Trailing the Oakland Raiders, 7-6, with 22 seconds left in the 1972 AFC Divisional Playoff game, the hometown Pittsburgh Steelers face fourth-and-10. Flushed from the pocket, Steelers quarterback Terry Bradshaw heaves a pass downfield toward John Fuqua. But intimidating Raiders safety Jack Tatum meets Fuqua as the ball arrives, popping the pigskin out of his hands. While Oakland celebrates, Steelers rookie running back Franco Harris trails the play. At the Raiders' 42-yard-line, he grasps the ball off his shoes -- to some eyes, off the ground -- and rumbles down the left sideline untouched for a score. The Immaculate Reception, as the play will soon be called, will go on to be viewed more than the Zapruder film, thanks to pressing doubts about whether Harris actually catches the ball cleanly. But make no mistake: The stunning grab kick-starts a Steelers dynasty. "Harris' catch is probably the greatest play in the history of pro football,” says ESPN's Chris Berman. "The Steelers didn’t win the Super Bowl that year, but that was their first playoff win. This game put them on the map for four Super Bowls in six years. It was the start of something great in Pittsburgh for a franchise that had been horrible."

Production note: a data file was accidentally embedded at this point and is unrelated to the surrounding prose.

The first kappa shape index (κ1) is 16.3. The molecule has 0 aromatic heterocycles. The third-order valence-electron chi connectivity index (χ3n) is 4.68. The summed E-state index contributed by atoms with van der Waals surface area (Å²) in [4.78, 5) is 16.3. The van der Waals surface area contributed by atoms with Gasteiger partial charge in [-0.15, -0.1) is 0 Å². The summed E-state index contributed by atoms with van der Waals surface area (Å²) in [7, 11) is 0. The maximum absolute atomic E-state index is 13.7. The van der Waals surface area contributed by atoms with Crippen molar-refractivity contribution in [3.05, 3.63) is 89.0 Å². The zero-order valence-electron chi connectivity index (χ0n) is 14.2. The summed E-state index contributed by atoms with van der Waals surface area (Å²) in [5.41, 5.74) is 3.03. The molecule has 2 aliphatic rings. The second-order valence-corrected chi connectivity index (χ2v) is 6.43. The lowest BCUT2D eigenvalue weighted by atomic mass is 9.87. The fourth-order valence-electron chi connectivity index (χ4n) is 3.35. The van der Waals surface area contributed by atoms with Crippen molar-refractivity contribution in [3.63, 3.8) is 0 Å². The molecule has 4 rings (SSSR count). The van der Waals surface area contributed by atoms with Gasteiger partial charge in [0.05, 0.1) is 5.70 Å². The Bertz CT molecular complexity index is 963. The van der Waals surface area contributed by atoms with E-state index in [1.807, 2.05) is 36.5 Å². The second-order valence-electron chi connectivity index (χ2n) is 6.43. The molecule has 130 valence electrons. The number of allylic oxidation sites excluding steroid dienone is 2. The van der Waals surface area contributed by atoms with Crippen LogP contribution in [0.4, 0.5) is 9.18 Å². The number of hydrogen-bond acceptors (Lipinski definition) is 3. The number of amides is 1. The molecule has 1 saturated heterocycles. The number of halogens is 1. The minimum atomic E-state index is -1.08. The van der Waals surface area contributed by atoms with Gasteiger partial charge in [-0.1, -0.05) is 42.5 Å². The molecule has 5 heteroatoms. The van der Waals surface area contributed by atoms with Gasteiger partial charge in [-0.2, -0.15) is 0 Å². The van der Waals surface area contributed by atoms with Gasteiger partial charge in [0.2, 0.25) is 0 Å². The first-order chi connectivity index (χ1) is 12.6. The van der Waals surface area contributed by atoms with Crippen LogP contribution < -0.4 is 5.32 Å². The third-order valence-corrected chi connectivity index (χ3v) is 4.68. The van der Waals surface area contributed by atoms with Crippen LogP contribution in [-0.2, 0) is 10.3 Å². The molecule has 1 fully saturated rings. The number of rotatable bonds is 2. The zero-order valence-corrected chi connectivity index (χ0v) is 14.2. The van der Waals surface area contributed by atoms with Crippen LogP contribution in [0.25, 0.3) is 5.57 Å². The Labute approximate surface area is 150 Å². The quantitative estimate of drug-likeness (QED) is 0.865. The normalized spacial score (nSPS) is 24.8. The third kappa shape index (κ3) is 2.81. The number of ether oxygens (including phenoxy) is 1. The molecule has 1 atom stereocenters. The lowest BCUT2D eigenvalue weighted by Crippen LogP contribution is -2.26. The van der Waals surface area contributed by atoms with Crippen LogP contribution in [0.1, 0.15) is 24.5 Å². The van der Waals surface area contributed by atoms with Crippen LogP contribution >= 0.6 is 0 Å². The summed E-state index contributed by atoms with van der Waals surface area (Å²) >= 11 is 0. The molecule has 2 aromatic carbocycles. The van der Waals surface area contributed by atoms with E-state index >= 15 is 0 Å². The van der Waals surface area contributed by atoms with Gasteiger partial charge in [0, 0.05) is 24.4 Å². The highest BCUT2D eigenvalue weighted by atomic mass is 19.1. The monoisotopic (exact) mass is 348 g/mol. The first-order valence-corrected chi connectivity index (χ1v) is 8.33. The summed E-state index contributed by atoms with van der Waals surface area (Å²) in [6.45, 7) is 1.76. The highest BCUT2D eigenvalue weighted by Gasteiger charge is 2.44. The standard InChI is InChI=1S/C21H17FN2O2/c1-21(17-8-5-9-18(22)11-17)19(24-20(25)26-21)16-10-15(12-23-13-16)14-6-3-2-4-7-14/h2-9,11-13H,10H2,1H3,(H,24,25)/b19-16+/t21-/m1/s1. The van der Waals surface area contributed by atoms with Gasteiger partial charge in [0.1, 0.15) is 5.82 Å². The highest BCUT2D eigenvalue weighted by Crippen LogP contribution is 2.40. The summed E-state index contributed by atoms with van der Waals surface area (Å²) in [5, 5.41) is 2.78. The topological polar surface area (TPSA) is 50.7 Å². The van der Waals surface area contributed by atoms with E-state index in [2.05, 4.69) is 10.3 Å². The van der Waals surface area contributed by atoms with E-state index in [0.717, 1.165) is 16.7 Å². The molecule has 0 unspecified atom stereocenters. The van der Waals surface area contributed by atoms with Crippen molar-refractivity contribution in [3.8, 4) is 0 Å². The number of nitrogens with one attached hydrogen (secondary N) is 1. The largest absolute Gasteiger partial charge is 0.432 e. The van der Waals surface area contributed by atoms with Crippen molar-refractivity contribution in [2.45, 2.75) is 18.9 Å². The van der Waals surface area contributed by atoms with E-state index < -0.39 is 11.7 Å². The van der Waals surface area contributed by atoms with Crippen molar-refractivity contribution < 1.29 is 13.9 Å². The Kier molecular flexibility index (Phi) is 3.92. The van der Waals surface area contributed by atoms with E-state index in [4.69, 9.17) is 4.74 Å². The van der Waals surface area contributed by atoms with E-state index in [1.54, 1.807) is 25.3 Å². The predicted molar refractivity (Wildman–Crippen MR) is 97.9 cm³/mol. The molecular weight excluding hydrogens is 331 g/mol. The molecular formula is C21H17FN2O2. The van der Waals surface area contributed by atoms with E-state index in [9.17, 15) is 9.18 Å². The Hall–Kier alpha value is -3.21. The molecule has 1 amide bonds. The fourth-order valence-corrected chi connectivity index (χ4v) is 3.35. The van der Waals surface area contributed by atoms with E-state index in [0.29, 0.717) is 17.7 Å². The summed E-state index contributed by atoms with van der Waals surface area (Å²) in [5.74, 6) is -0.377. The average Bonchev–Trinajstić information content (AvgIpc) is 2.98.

1. The Catch

The drive that will lead to arguably the most memorable NFL play ever begins on San Francisco’s own 11-yard line. Down 27-21 at home in the 1981 NFC Championship Game, the 49ers, led by coach Bill Walsh and a young quarterback named Joe Montana, hope to turn the page on more than a decade of futility. Wedged in between the Niners and sweet victory, however, are 89 yards of grass -- and the vaunted Dallas Cowboys, a.k.a. "America's Team." The 49ers march methodically down the field, and stand huddling while the ball rests on the Dallas 6. It's third down and 3 yards for a first down. The play call? "Sprint right option," remembers former NFL head coach and ESPN Monday Night Football analyst Jon Gruden. "Freddie Solomon's covered and Dwight Clark's working the end line. Joe Montana rolls right and makes one of the most clutch plays in NFL history." As Ed "Too Tall" Jones, the Cowboys' 6-foot-9 defensive end, closes in on Montana, the quarterback pump-fakes, then sends the football sailing toward the back of the end zone. The ball seems destined to end up in the bleachers, until the fingertips of Clark miraculously rise from a mass of defenders, securing the ball and a stunning San Fran victory. The Niners squad rolls on to win that year’s Super Bowl and three more championships in the decade. The Catch "was the turning point that created a dynasty," says Jarrett Bell, football writer for USA Today.